Wednesday, February 3, 2010

Property tax impact on the elderly

A study published last month by the University of Wisconsin examines whether high property taxes force senior citizens out of their homes. Their basic conclusion is that total household expenses, of which taxes one factor, are the more statistically significant indicator. The full article is a little dry, but here’s an excerpt from UW’s news release about the findings:
When pushing for limits on property tax increases, politicians and policymakers often use anecdotal evidence to argue that high or rising property taxes force homeowners, especially the elderly, to sell their homes, according to a study by economist Andrew Reschovsky, a professor in UW-Madison's La Follette School of Public Affairs, and state Department of Revenue economists Rebecca Boldt and Bradley Caruth.

But while property taxes can mean economic hardship for some elderly homeowners who want to stay in their homes, taxes aren't driving them out, the research says.

The study found only a small increase in the probability of moving among older elderly homeowners who experienced large increases in property taxes. In younger households, property taxes had even less of an effect on moving.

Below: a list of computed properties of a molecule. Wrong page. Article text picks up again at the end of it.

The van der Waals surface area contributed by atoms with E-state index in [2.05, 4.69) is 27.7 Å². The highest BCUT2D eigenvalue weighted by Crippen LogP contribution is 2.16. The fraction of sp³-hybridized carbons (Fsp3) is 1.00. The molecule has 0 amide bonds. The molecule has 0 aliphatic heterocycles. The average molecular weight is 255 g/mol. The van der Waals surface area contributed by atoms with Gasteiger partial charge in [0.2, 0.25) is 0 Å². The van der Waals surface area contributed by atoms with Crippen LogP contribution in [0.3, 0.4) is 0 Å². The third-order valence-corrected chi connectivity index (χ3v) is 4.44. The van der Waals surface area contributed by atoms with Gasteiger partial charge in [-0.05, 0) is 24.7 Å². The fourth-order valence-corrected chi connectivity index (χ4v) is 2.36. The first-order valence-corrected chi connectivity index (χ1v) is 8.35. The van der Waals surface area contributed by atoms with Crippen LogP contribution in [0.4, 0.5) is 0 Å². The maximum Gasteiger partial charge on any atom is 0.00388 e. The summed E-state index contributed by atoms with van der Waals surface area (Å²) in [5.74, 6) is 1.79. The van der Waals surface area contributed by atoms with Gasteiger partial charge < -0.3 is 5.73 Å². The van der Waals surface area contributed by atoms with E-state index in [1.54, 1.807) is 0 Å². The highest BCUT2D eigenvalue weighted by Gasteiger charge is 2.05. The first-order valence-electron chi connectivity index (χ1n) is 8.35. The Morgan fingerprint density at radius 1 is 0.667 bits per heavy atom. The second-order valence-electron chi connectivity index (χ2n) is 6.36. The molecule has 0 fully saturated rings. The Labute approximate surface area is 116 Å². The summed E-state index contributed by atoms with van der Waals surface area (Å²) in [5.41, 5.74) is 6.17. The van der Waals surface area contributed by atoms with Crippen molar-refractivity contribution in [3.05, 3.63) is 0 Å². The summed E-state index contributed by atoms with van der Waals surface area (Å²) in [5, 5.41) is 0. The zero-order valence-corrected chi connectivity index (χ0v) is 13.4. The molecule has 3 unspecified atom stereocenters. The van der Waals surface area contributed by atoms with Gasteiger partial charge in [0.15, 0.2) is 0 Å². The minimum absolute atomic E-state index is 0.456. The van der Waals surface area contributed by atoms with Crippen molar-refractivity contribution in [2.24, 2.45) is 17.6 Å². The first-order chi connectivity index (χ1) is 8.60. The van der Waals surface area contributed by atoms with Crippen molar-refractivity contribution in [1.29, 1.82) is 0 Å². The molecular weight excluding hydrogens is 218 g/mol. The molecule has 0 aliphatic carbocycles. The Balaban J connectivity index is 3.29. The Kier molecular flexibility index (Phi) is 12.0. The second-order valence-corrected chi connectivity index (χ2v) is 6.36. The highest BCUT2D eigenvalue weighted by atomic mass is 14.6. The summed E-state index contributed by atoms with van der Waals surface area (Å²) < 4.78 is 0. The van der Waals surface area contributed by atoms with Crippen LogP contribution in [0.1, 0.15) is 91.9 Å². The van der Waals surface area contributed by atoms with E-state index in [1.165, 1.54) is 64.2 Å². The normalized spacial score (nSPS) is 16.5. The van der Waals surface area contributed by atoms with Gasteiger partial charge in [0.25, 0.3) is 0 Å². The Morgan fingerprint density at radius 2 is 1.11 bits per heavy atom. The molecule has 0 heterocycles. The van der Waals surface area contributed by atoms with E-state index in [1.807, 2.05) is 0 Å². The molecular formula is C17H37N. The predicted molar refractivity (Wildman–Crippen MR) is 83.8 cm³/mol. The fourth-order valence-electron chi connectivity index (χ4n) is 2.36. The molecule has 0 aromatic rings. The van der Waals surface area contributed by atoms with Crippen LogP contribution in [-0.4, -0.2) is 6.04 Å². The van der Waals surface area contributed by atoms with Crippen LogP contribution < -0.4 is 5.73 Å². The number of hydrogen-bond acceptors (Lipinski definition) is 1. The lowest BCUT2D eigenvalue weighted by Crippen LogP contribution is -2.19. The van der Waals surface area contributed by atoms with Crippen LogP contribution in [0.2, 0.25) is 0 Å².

Across Wisconsin, only 389 homeowners moved in 2005 because their property taxes grew faster than the median change in property taxes during the previous two years, the study found. Of those 389 homeowners who moved, 85 were older than 79.

"Some homeowners in Wisconsin do face high property taxes relative to their incomes," Reschovsky says. "But most taxpayers who are struggling, even among the elderly, are not picking up and moving because of property taxes. Property taxes are only one part of the cost of living."

However, older elderly homeowners can be more sensitive to large increases in property taxes than younger households, the study shows.

Of all homeowners, one in 1,600 chose to move in 2005 because of an above-average increase in property taxes. But one in 300 older elderly households moved because of larger than average property tax increases.

A final note: the researchers say they used a “rich data set” based on Wisconsin tax records. If you look at the full article, they sure do have a lot of figures and graphs to back up their conclusions, although I wonder if the results would be the same for other states.

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